Global Obesity Prevention Center and Johns Hopkins

Cape Saint Claire, MD, United States

Global Obesity Prevention Center and Johns Hopkins

Cape Saint Claire, MD, United States
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Wong M.S.,Global Obesity Prevention Center and Johns Hopkins | Nau C.,Global Obesity Prevention Center and Johns Hopkins | Kharmats A.Y.,Global Obesity Prevention Center and Johns Hopkins | Vedovato G.M.,Federal University of São Paulo | And 5 more authors.
BMC Public Health | Year: 2015

Background: Product placement influences consumer choices in retail stores. While sugar sweetened beverage (SSB) manufacturers expend considerable effort and resources to determine how product placement may increase SSB purchases, the information is proprietary and not available to the public health and research community. This study aims to quantify the effect of non-SSB product placement in corner stores on adolescent beverage purchasing behavior. Corner stores are small privately owned retail stores that are important beverage providers in low-income neighborhoods - where adolescents have higher rates of obesity. Methods: Using data from a community-based survey in Baltimore and parameters from the marketing literature, we developed a decision-analytic model to simulate and quantify how placement of healthy beverage (placement in beverage cooler closest to entrance, distance from back of the store, and vertical placement within each cooler) affects the probability of adolescents purchasing non-SSBs. Results: In our simulation, non-SSB purchases were 2.8 times higher when placed in the "optimal location" - on the second or third shelves of the front cooler - compared to the worst location on the bottom shelf of the cooler farthest from the entrance. Based on our model results and survey data, we project that moving non-SSBs from the worst to the optional location would result in approximately 5.2 million more non-SSBs purchased by Baltimore adolescents annually. Conclusions: Our study is the first to quantify the potential impact of changing placement of beverages in corner stores. Our findings suggest that this could be a low-cost, yet impactful strategy to nudge this population - highly susceptible to obesity - towards healthier beverage decisions. © 2015 Wong et al.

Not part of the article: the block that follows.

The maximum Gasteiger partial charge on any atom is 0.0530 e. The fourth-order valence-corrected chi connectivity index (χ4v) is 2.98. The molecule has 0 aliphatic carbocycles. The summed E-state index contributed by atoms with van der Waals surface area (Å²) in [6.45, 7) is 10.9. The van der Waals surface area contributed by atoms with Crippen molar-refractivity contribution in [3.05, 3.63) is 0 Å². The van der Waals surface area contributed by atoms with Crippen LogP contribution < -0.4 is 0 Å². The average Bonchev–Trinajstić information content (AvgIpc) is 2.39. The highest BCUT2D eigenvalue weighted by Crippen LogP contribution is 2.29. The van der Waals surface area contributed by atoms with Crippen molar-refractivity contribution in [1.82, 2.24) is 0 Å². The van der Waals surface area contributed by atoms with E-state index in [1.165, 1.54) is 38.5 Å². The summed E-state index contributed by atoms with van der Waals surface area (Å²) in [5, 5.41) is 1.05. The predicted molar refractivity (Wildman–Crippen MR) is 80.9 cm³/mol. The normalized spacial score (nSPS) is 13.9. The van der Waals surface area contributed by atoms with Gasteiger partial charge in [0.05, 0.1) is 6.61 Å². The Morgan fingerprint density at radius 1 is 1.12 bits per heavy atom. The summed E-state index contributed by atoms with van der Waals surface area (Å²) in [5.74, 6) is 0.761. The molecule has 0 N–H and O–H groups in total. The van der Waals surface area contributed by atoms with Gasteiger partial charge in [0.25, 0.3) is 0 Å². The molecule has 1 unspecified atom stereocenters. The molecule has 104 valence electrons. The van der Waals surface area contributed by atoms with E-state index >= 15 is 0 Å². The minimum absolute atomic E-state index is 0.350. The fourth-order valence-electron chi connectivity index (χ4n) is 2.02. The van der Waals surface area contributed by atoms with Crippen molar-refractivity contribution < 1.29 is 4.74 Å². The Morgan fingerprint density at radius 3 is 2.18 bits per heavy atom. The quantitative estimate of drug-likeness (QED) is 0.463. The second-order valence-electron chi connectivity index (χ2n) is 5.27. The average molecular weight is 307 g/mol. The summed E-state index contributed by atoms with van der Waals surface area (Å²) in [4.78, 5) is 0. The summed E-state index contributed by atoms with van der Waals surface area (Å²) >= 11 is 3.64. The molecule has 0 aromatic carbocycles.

PubMed | Federal University of São Paulo and Global Obesity Prevention Center and Johns Hopkins
Type: | Journal: BMC public health | Year: 2015

Product placement influences consumer choices in retail stores. While sugar sweetened beverage (SSB) manufacturers expend considerable effort and resources to determine how product placement may increase SSB purchases, the information is proprietary and not available to the public health and research community. This study aims to quantify the effect of non-SSB product placement in corner stores on adolescent beverage purchasing behavior. Corner stores are small privately owned retail stores that are important beverage providers in low-income neighborhoods--where adolescents have higher rates of obesity.Using data from a community-based survey in Baltimore and parameters from the marketing literature, we developed a decision-analytic model to simulate and quantify how placement of healthy beverage (placement in beverage cooler closest to entrance, distance from back of the store, and vertical placement within each cooler) affects the probability of adolescents purchasing non-SSBs.In our simulation, non-SSB purchases were 2.8 times higher when placed in the optimal location--on the second or third shelves of the front cooler--compared to the worst location on the bottom shelf of the cooler farthest from the entrance. Based on our model results and survey data, we project that moving non-SSBs from the worst to the optional location would result in approximately 5.2 million more non-SSBs purchased by Baltimore adolescents annually.Our study is the first to quantify the potential impact of changing placement of beverages in corner stores. Our findings suggest that this could be a low-cost, yet impactful strategy to nudge this population--highly susceptible to obesity--towards healthier beverage decisions.

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